Sydney just had its wettest year on record, so what’s in store for 2023?

Shortly after As of 1pm on Thursday, the city had a total of 2199.8mm of rain, breaking the previous highest total of 2194mm set in 1950.

As swollen rivers burst their banks and residents once again wash up muddy messes, one expert has assessed what is likely to come in 2023.

A resident shelters under an umbrella after heavy rain hit the Sydney CBD on September 29, 2022. Photo: Brook Mitchell
Shortly after As of 1pm on Thursday, the city had a total of 2199.8mm of rain, breaking the previous highest total of 2194mm set in 1950. (Brooke Mitchell)

Principal researcher at CSIRO Oceans and Atmosphere Dr. James Risbey said La Niña should weaken in early January.

He gave some positive news to those who feared an endless cycle of rain and floods.

“The chance of us having a fourth La Niña is going to be pretty slim,” he told

“Four in a row would be pretty rare…It’s not out of the question, but by chance we’d say maybe not.

“You can quite commonly get two in a row, and sometimes you can get three in a row, but the chances are we’ll probably slide back into a neutral or El Niño year.”

The predictions come as the Bureau of Meteorology (BoM) today dropped its severe long-range weather forecast for 2022-2023.

A resident takes cover under an umbrella as heavy rain hits Sydney on October 5, 2022.
A resident takes cover under an umbrella as heavy rain hits Sydney on October 5, 2022. (Natalie Boog)

In the forecast, the agency said the El Niño-Southern Oscillation (ENSO), which determines El Niño or La Niña, will return to neutral conditions in early 2023.

But until that happens, meteorologists have warned that there would be more tropical cyclones than average from November to April.

“The number of tropical cyclones in the Australian region is generally higher with La Niña,” the agency said.

“The Australian region has a 73 percent chance of having more tropical cyclones than average.

“This also equates to a 27 percent chance of fewer tropical cyclones than average.

“Typically, 11 tropical cyclones form or pass through the Australian region in a season, with about four of these crossing the Australian coast.”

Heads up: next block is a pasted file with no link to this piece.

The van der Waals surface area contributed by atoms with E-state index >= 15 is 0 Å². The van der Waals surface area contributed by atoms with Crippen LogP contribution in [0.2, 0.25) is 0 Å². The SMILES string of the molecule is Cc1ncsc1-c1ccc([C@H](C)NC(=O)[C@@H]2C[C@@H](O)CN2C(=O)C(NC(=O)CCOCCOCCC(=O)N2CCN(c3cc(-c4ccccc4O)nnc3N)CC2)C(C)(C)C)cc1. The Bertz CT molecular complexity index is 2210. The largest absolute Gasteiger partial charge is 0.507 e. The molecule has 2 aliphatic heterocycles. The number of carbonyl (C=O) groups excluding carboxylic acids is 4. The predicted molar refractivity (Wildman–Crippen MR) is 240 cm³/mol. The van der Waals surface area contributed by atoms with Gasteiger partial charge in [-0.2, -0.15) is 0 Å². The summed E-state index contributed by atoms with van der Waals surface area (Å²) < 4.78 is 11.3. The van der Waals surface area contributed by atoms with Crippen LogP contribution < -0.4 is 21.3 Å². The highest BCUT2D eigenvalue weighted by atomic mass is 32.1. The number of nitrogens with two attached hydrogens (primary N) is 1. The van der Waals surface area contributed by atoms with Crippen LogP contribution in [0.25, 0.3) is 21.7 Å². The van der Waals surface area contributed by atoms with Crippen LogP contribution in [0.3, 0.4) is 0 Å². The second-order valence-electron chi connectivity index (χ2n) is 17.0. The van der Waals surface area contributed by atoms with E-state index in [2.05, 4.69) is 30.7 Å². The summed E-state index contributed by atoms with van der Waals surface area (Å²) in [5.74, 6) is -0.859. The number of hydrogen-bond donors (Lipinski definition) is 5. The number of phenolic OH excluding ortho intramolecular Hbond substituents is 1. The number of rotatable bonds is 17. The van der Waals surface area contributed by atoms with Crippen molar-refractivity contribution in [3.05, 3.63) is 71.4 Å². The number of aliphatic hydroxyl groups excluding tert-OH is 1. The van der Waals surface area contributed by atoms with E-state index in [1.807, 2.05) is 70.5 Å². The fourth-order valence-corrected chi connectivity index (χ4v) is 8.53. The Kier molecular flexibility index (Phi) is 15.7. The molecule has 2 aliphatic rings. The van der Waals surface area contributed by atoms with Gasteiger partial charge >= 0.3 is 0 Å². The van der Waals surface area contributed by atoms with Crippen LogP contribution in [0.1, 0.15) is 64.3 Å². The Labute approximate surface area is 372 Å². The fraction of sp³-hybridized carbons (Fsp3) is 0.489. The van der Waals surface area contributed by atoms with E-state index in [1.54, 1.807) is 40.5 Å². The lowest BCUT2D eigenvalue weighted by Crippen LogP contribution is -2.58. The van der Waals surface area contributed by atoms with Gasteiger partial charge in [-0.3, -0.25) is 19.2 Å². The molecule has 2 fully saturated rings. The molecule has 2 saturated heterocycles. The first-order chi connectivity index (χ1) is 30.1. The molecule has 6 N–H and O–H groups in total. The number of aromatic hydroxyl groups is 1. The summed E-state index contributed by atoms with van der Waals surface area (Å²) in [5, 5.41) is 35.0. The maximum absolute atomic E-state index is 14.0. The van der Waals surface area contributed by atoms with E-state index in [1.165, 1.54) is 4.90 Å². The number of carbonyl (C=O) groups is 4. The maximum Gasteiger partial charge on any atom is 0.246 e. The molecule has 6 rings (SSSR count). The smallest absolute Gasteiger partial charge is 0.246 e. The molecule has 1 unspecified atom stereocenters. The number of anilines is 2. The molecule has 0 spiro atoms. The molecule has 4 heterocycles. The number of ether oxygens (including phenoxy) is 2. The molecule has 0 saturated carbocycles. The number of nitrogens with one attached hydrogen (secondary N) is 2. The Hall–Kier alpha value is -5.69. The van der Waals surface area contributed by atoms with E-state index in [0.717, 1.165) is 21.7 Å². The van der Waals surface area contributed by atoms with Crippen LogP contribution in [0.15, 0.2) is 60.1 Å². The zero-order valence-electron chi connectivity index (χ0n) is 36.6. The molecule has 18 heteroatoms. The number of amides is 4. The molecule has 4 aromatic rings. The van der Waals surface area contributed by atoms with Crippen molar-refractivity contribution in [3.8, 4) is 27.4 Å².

Risbey explained “it’s just too far into the future” to know what the summer of 2023 will bring.

He said we should have a better picture in July and August next year.

Major flooding has inundated large parts of north-west Sydney.
Major floods inundated large parts of north-western Sydney in early July and early March. (Getty/Jenny Evans)

“What usually happens is that the event, whether it’s La Niña or El Niño, weakens over the summer and it’s pretty much gone by the end of the season,” he said.

“Then we go into the fall and we’re not really in any phase, one or the other.

“Then a new event starts in September next year, but that’s too far away for us to have any real ability to predict.”

Risbey admitted that the amount of rain that has fallen this year has been surprising – even to him.

SMH News Sydney.  Weather in Sydney.  The image shows the rain rolling across the Sydney Basin.  Photo by Peter Rae.  Tuesday 5 October 2022
La Niña is expected to persist and weaken until December-January. (Peter Rae)

“I’ve been surprised by the continued rainfall along the East Coast,” he said.

“Going back to February and March, we had a period starting towards the end of February where we had two weeks in a row where we just had storm after storm.

“That spread between Brisbane and the NSW coast was just incredibly wet over that two-week period.

“It was really unusual and if you look at rainfall over a two-week period down the coast, it was the wettest on record.”

Risbey explained La Niña’s rainfall patterns are determined in part by where the events form, which can either be over the central Pacific or the eastern Pacific.

“The more recent La Niñas we’ve had have been more Central Pacific La Niñas and the rainfall patterns associated with them are different,” he said, adding it was unusual to see such a large amount of rain over Sydney and the NSW coastal strip. .

“It seems that with those in the central Pacific, which this year seems to be more intense, they actually have a rainfall connection with that coastal strip in NSW.

“It tips the odds to wetter.

“This La Niña is expected to persist and weaken through December-January.”

Flooding in Tamworth in regional NSW.

Hundreds of calls for help as heavy rain moves through NSW

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